For example, there's a new project on IndieGogo this week which seeks to build a laptop for writers called the Fusion Writer. This entirely untested design would be built around a 13.3" E-ink screen. It would run Android with a customized word processing app, be waterproof, and (according to the claims of the promoter) sport a 2 month battery life.
The backers want to raise $50,000 to develop and ship the Fusion Writer, with the first units to arrive around the end of 2015.
After 4 days they have raised $10. Yeah, I don't see this project getting funded.
While you might write off the lack of success as a failure to draw attention to the campaign, I suspect that everyone (including the bloggers who aren't writing about it) who has looked at this so far has reached the conclusion that this is one project which probably won't make its funding goal, but even if it did it won't ship the product.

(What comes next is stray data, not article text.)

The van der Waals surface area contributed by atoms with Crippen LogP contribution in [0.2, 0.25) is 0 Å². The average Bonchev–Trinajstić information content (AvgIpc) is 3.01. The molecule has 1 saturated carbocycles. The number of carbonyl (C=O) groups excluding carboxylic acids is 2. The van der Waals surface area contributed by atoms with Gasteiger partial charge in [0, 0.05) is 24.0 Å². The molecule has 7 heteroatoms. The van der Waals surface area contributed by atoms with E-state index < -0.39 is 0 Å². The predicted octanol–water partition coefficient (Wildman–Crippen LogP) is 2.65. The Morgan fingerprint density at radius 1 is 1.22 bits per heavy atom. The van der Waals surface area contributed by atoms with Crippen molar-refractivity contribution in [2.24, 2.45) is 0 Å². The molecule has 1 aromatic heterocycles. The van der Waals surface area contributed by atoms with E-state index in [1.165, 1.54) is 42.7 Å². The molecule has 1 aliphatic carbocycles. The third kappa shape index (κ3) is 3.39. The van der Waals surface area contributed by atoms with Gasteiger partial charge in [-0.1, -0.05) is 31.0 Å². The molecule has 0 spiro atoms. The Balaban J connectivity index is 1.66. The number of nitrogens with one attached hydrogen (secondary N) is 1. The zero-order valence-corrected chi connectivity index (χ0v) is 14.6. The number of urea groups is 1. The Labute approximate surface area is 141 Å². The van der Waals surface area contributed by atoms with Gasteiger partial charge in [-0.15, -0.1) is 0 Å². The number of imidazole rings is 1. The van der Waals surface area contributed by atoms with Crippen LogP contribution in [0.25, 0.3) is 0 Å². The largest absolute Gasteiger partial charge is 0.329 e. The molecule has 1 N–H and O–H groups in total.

For one thing, the fact that there was a simultaneous Kickstarter project makes the backers appear either sketchy or naive; I don't know which. But that point is less important than my feeling that the backers don't know what they are getting into.
This Indiegogo campaign seeks to raise $50,000 to develop a new device from scratch. I've never done this myself but that doesn't strike me as being nearly enough money to develop a new design, much less get it into production.
Hardware development for a device as complicated as a laptop can run into the millions of dollars, and that doesn't include the cost of producing the laptop. And even development costs for a simpler device, like the Earl back country tablet for example, will run in to the tens of thousands of dollars - and that device hasn't even shipped yet.
The combined development and production costs for a laptop simply cannot be squeezed into $50,000. That is enough to maybe fund a conversion kit so backers can do a DIY conversion on an existing laptop,but building a complete unit?
And that's a shame, because I really liked this idea.